On the one hand, small Christian communities are gathering as we speak. It is becoming increasingly common for like-minded Roman Catholic Christians and other Christians to come together on a regular basis to pray, break bread, and perhaps celebrate Eucharist. They may not all profess Roman Catholicism, but they confess Jesus, the Christ, as Lord, and are believers in his message, method, and style of life, love, and compassion. They are an open and welcoming community, accepting among them anybody who believes in Jesus, acknowledging him as the Word and affirming his lifestyle as answering the needs of their own journey.
The aim of these small communities is to carry forward into their members’ lives the unity, simplicity, compassion, and bonding of their gathering as church. The underlying theme of their coming together is how to grow to be able to reach out, to evangelize by word and deed in daily life. The community is never myopic and self-serving. It is intended to build ekklesia, “the gathering of those summoned.”
On the other side of town, as it were, in a place like Seville Cathedral in Spain, the tone of the gathering for worship is vastly different. For starters, there is a breathtaking four-rank, 12,000-pipe organ housed in the choir loft of a magnificent neo-gothic brownstone building modeled after the Cathedral of Notre Dame in Paris. But that is not their claim to fame. Their Sunday liturgies are well-attended because they are usually heavy in ritual and rich pageantry, magnificent in sight and sound. It is traditional Roman Catholicism at its finest.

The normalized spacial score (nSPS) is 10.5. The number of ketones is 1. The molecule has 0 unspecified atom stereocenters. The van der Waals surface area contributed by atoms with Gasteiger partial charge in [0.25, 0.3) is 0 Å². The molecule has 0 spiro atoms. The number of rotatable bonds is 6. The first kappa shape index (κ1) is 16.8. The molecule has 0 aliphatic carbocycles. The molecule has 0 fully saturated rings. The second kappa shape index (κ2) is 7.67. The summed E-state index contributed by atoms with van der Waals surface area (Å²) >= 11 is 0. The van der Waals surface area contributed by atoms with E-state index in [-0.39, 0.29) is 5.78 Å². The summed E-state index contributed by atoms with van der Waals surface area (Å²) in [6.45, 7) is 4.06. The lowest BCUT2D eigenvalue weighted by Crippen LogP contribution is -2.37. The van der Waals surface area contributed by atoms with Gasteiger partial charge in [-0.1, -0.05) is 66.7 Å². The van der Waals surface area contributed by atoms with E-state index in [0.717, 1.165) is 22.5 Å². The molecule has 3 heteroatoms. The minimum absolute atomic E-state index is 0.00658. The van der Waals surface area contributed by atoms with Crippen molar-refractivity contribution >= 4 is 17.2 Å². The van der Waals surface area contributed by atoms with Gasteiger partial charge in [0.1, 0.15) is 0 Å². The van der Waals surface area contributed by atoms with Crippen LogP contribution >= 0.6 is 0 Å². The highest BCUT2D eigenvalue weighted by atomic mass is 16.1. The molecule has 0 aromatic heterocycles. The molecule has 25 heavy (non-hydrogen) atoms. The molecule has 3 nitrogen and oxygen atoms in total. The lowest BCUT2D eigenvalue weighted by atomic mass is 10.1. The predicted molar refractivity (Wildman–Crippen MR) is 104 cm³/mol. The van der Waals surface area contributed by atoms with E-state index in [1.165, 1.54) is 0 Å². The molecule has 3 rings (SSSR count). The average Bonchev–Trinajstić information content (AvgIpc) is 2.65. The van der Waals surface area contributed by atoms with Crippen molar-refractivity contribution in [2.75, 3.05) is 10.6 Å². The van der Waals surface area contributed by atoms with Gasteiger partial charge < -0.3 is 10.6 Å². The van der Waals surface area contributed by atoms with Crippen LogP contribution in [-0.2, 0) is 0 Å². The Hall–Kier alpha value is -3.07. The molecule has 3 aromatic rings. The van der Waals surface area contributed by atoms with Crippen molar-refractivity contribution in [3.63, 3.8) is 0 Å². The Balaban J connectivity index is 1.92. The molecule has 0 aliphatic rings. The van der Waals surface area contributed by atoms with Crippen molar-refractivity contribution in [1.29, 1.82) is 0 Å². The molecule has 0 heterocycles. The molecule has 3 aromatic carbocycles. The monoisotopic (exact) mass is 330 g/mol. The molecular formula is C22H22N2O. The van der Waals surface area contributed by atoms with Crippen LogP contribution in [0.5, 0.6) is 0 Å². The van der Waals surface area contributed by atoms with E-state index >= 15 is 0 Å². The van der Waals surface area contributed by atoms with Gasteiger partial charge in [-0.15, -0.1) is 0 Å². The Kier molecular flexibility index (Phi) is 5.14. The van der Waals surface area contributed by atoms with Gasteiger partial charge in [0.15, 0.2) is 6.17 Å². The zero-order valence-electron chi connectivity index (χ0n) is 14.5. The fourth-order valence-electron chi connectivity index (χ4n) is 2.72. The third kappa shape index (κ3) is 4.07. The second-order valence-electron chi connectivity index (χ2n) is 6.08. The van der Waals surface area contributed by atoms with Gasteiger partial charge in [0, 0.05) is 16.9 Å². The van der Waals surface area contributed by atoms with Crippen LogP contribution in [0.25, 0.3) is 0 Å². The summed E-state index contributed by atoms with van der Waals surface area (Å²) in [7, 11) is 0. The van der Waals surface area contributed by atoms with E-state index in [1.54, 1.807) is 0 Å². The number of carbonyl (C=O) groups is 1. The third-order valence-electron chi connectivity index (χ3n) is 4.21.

However, it is noteworthy that the congregation is not encouraged to be involved in the musical and verbal responses. There is no apparent need. Although the participants in this liturgical extravaganza are moved, the question to be pondered is whether the feeling of elation carries over into their daily lives. Does it help them to be imitators of the spirit and message of Christ? That is the test of its worth in keeping with the words of Jesus, “Do this in remembrance of me,” that are pronounced before the grand elevation of the Sacred Species, summoning the congregation to attention at the sound of the enthusiastic ringing of bells. This is the kind of pageantry that endures forever in our hearts.
What thoughts come to mind as we ponder the two styles of gathering described above? I like both of them; one for entertainment and swelling my spirit, and the other for making me think of what I must do to live the spirit of Jesus and somehow become a sample of it in the world. In his book Religions, Values, and Peak-Experiences, the psychologist Abraham Maslow alludes to the two divergent perspectives in our search for meaning in our spiritual lives: